The news today that crime novelist Elmore Leonard died at age 87 prompted us to take another look at his priceless Ten Rules of Writing.
Our favorite is #10 : Try to leave out the part that readers tend to skip. It’s something our writers often learn when even they get bored while reading their own work aloud in a workshop:
“Elmore Leonard’s Ten Rules of Writing:
1. Never open a book with weather.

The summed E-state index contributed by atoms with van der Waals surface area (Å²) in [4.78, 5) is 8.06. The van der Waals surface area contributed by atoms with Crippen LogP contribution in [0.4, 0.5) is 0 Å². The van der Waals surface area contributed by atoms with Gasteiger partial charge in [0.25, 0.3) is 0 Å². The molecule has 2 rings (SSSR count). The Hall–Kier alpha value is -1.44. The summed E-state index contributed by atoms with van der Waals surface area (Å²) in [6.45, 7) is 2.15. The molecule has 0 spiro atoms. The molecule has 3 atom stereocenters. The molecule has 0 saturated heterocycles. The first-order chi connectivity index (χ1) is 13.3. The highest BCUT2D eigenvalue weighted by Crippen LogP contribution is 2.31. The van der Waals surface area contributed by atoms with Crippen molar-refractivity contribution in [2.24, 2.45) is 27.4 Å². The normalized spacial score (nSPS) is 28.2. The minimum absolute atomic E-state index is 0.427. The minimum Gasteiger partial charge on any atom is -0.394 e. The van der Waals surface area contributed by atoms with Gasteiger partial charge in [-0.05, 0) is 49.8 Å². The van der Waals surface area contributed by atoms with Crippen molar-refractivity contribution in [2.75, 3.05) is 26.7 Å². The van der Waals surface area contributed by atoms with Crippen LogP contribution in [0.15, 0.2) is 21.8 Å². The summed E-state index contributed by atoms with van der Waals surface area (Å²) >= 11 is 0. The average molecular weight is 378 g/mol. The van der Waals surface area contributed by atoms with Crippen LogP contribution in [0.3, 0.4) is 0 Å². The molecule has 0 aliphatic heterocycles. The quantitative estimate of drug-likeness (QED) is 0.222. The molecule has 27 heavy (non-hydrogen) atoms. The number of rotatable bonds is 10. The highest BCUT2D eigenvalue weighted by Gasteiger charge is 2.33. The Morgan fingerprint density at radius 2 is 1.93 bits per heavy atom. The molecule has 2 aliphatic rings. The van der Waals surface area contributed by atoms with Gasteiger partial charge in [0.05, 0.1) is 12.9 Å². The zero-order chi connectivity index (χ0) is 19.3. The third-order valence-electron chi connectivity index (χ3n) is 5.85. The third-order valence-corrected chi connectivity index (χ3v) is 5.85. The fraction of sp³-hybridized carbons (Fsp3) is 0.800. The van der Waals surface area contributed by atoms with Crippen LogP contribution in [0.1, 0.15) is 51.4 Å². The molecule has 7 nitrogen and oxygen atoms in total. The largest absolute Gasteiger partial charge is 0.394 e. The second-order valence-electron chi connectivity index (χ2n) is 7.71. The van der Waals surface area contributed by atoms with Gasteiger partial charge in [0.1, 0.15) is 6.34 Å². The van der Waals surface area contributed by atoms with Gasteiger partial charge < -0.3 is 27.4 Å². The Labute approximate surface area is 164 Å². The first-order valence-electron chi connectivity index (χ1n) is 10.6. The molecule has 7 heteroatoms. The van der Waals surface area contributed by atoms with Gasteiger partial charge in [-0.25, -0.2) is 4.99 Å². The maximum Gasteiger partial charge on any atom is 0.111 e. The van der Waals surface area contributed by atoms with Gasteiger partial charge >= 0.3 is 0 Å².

2. Avoid prologues.
3. Never use a verb other than “said” to carry dialogue.
4. Never use an adverb to modify the verb “said”…he admonished gravely.
5. Keep your exclamation points under control. You are allowed no more than two or three per 100,000 words of prose.
6. Never use the words “suddenly” or “all hell broke loose.”
7. Use regional dialect, patois, sparingly.
8. Avoid detailed descriptions of characters.
9. Don’t go into great detail describing places and things.
10. Try to leave out the part that readers tend to skip.
According to Leonard, his most important rule is one that sums up the 10:
If it sounds like writing, I rewrite it.